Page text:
Spatio-Temporal Behavior of NOx Storage and Reduction Monolith Catalysts

Michael  Harold, University of Houston

Robert Clayton
Ashok Kumar
Jin Xu
Michael P. Harold
Vemuri Balakotaiah

University of Houston
Department of Chemical and Biomolecular Engineering
Houston, TX 77204

Lean-burn gasoline and diesel-powered vehicles require significant reductions in emissions of nitrogen oxides (NOx) and particulate soot.  NOX Storage and Reduction (NSR) involves the sequential periodic reactive trapping of NOx and rapid reduction on multi-functional catalysts containing precious metal and storage components.  While NSR is effective in achieving high NOX conversion, elucidation of the selectivity of NOx reduction to desired product N2 and byproducts such as NH3 and N2O is paramount in optimizing the lean NOx trap (LNT) or hybrid LNT/SCR systems. A combination of Temporal Analysis of Products (TAP), and bench-scale reactor experiments, and microkinetic modeling is being carried out to elucidate the spatio-temporal features of NSR on monolithic Pt/Ba catalysts.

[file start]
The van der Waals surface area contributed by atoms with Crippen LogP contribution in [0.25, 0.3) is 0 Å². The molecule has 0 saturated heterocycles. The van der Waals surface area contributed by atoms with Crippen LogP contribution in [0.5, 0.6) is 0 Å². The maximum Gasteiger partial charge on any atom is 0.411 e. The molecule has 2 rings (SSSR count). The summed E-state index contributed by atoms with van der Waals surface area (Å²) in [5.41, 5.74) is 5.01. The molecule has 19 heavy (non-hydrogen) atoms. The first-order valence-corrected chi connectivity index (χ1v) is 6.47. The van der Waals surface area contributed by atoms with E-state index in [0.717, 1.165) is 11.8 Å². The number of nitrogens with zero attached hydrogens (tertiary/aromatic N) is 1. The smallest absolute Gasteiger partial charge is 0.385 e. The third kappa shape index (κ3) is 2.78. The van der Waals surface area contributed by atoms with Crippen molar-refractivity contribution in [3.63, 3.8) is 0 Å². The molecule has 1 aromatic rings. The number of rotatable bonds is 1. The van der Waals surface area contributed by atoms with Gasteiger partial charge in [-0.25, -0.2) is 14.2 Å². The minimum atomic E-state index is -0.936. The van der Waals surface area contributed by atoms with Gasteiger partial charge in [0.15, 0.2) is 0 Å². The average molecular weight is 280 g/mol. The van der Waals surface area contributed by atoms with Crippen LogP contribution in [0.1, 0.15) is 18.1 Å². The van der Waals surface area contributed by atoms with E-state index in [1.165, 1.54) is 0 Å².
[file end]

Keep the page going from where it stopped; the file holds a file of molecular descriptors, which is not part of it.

The regeneration of a model Pt/BaO/Al2O3 monolith catalyst was studied with hydrogen as the reductant to elucidate the reaction pathways.  Our results reveal that H2 is very effective in achieving a high time-averaged NOx conversion on Pt/Ba catalysts but the product distribution (N2, NH3, N2O) is a sensitive function of the operating conditions.  Storage and reduction cycles are identified that maximize the NOx conversion and minimize reductant requirements.  Experiments with series of monoliths of a range of lengths enabled the construction of spatio-temporal profiles of reactant and product concentrations.  The results show that there are two primary competing routes to the desired N2 product; a direct route from the reduction of stored NOx by H2 (H2 + NOx ?  N2) or by a sequential route through NH3 (H2 + NOx ?  NH3; NH3 + NOx ?  N2).  The results revealed H2 is the superior reductant, especially for temperatures below 230 oC.  At higher temperatures the reduction is feed-limited and the difference between the reductants H2 and NH3 is small.  The findings are pieced together to establish a phenomenological picture of the spatio-temporal features of the LNT and microkinetic-based description of the regeneration chemistry.